Alexander Calder, ‘Fondation Maeght’, 1969, Ephemera or Merchandise, Offset Lithograph. Framed., Alpha 137 Gallery Gallery Auction
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Alexander Calder

Fondation Maeght, 1969

Offset Lithograph. Framed.
31 × 23 1/2 in
78.7 × 59.7 cm
.
Bidding closed
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Alpha 137 Gallery Gallery Auction

Rare late 1960s Calder poster from Fondation Maeght in France. Framed and in good vintage …

Medium
Manufacturer
Editeur Maeght
Alexander Calder
American, 1898–1976
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American artist Alexander Calder changed the course of modern art by developing an innovative method of sculpting, bending, and twisting wire to create three-dimensional “drawings in space.” Resonating with the Futurists and Constructivists, as well as the language of early nonobjective painting, Calder’s mobiles (a term coined by Marcel Duchamp in 1931 to describe his work) consist of abstract shapes made of industrial materials––often poetic and gracefully formed and at times boldly colored––that hang in an uncanny, perfect balance. His complex assemblage Cirque Calder (1926–31), which allowed for the artist’s manipulation of its various characters presented before an audience, predated Performance Art by some 40 years. Later in his career, Calder devoted himself to making outdoor monumental sculptures in bolted sheet steel that continue to grace public plazas in cities throughout the world.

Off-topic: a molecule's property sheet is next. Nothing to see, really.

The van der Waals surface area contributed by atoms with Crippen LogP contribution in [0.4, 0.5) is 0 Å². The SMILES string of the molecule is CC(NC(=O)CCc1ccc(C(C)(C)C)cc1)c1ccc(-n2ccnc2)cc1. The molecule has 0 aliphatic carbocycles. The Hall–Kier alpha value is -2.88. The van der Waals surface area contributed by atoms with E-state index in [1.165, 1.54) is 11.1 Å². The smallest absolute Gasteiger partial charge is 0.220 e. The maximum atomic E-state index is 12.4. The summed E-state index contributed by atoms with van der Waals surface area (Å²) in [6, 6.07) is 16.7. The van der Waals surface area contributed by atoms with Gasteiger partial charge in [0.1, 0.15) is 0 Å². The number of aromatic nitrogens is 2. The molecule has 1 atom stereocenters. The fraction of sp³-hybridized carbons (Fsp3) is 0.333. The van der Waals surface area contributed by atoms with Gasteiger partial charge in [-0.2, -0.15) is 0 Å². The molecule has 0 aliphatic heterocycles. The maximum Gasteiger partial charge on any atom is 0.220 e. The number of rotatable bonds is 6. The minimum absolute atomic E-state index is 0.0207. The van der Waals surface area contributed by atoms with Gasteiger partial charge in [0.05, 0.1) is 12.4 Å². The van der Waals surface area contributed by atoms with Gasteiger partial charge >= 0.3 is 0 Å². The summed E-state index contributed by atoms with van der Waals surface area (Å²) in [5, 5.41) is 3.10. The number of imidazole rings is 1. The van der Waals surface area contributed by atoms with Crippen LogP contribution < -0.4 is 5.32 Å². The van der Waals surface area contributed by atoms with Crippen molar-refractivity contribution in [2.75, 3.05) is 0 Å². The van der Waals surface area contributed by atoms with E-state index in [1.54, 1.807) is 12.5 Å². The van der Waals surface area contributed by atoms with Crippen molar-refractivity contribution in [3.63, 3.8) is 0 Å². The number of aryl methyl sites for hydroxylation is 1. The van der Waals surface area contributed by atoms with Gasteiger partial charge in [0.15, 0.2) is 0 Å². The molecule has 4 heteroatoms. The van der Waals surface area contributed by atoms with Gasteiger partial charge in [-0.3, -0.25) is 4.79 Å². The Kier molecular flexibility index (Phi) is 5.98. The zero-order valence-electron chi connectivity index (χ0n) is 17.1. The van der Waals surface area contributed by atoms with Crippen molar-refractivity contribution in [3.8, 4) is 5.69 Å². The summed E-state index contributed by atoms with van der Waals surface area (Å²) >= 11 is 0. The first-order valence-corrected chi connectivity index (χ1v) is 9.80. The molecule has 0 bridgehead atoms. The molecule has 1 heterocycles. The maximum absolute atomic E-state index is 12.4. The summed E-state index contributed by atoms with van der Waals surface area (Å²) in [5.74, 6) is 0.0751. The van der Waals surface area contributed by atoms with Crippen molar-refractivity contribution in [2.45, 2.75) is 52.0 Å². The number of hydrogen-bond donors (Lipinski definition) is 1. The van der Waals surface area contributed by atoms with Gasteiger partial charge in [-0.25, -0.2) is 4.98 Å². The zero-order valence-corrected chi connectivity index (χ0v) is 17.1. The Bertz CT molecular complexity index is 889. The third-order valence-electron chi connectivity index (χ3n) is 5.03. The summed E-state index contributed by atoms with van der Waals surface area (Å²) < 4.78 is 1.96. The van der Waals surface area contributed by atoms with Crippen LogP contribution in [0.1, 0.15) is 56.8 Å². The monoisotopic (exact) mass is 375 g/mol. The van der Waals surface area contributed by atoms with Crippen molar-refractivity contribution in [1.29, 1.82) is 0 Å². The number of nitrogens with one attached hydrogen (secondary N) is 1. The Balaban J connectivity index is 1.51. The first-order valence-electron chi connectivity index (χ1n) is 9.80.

Alexander Calder, ‘Fondation Maeght’, 1969, Ephemera or Merchandise, Offset Lithograph. Framed., Alpha 137 Gallery Gallery Auction
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Alpha 137 Gallery Gallery Auction

Rare late 1960s Calder poster from Fondation Maeght in France. Framed and in good vintage condition.--Courtesy of Alpha 137 Gallery

Medium
Manufacturer
Editeur Maeght
Alexander Calder
American, 1898–1976
Follow

American artist Alexander Calder changed the course of modern art by developing an innovative method of sculpting, bending, and twisting wire to create three-dimensional “drawings in space.” Resonating with the Futurists and Constructivists, as well as the language of early nonobjective painting, Calder’s mobiles (a term coined by Marcel Duchamp in 1931 to describe his work) consist of abstract shapes made of industrial materials––often poetic and gracefully formed and at times boldly colored––that hang in an uncanny, perfect balance. His complex assemblage Cirque Calder (1926–31), which allowed for the artist’s manipulation of its various characters presented before an audience, predated Performance Art by some 40 years. Later in his career, Calder devoted himself to making outdoor monumental sculptures in bolted sheet steel that continue to grace public plazas in cities throughout the world.

Alexander Calder

Fondation Maeght, 1969

Offset Lithograph. Framed.
31 × 23 1/2 in
78.7 × 59.7 cm
.
Bidding closed
Want to sell a work by this artist? Consign with Artsy.
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